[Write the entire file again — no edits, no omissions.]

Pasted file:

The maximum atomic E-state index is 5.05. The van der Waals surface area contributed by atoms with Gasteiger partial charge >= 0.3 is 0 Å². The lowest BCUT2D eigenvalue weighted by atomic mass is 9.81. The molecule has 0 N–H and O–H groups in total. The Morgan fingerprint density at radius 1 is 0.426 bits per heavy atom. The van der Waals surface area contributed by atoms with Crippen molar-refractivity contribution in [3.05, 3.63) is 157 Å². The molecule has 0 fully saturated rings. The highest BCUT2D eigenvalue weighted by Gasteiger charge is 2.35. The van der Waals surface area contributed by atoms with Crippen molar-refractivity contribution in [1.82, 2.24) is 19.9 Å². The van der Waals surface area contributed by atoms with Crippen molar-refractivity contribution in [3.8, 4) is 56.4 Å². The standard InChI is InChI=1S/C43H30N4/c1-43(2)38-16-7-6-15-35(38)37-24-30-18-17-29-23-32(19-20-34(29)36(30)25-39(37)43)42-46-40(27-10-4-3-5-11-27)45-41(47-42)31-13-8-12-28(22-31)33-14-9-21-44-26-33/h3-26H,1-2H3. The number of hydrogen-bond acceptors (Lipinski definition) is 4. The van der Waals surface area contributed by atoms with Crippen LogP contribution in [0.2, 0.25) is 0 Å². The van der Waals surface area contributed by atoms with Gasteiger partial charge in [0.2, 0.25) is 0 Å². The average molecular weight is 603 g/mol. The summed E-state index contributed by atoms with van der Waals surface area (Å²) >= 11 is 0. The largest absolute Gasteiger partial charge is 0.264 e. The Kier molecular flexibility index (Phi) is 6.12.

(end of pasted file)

The maximum atomic E-state index is 5.05. The van der Waals surface area contributed by atoms with Gasteiger partial charge >= 0.3 is 0 Å². The lowest BCUT2D eigenvalue weighted by atomic mass is 9.81. The molecule has 0 N–H and O–H groups in total. The Morgan fingerprint density at radius 1 is 0.426 bits per heavy atom. The van der Waals surface area contributed by atoms with Crippen molar-refractivity contribution in [3.05, 3.63) is 157 Å². The molecule has 0 fully saturated rings. The highest BCUT2D eigenvalue weighted by Gasteiger charge is 2.35. The van der Waals surface area contributed by atoms with Crippen molar-refractivity contribution in [1.82, 2.24) is 19.9 Å². The van der Waals surface area contributed by atoms with Crippen molar-refractivity contribution in [3.8, 4) is 56.4 Å². The standard InChI is InChI=1S/C43H30N4/c1-43(2)38-16-7-6-15-35(38)37-24-30-18-17-29-23-32(19-20-34(29)36(30)25-39(37)43)42-46-40(27-10-4-3-5-11-27)45-41(47-42)31-13-8-12-28(22-31)33-14-9-21-44-26-33/h3-26H,1-2H3. The number of hydrogen-bond acceptors (Lipinski definition) is 4. The van der Waals surface area contributed by atoms with Crippen LogP contribution in [0.2, 0.25) is 0 Å². The van der Waals surface area contributed by atoms with Gasteiger partial charge in [0.2, 0.25) is 0 Å². The average molecular weight is 603 g/mol. The summed E-state index contributed by atoms with van der Waals surface area (Å²) >= 11 is 0. The largest absolute Gasteiger partial charge is 0.264 e. The Kier molecular flexibility index (Phi) is 6.12.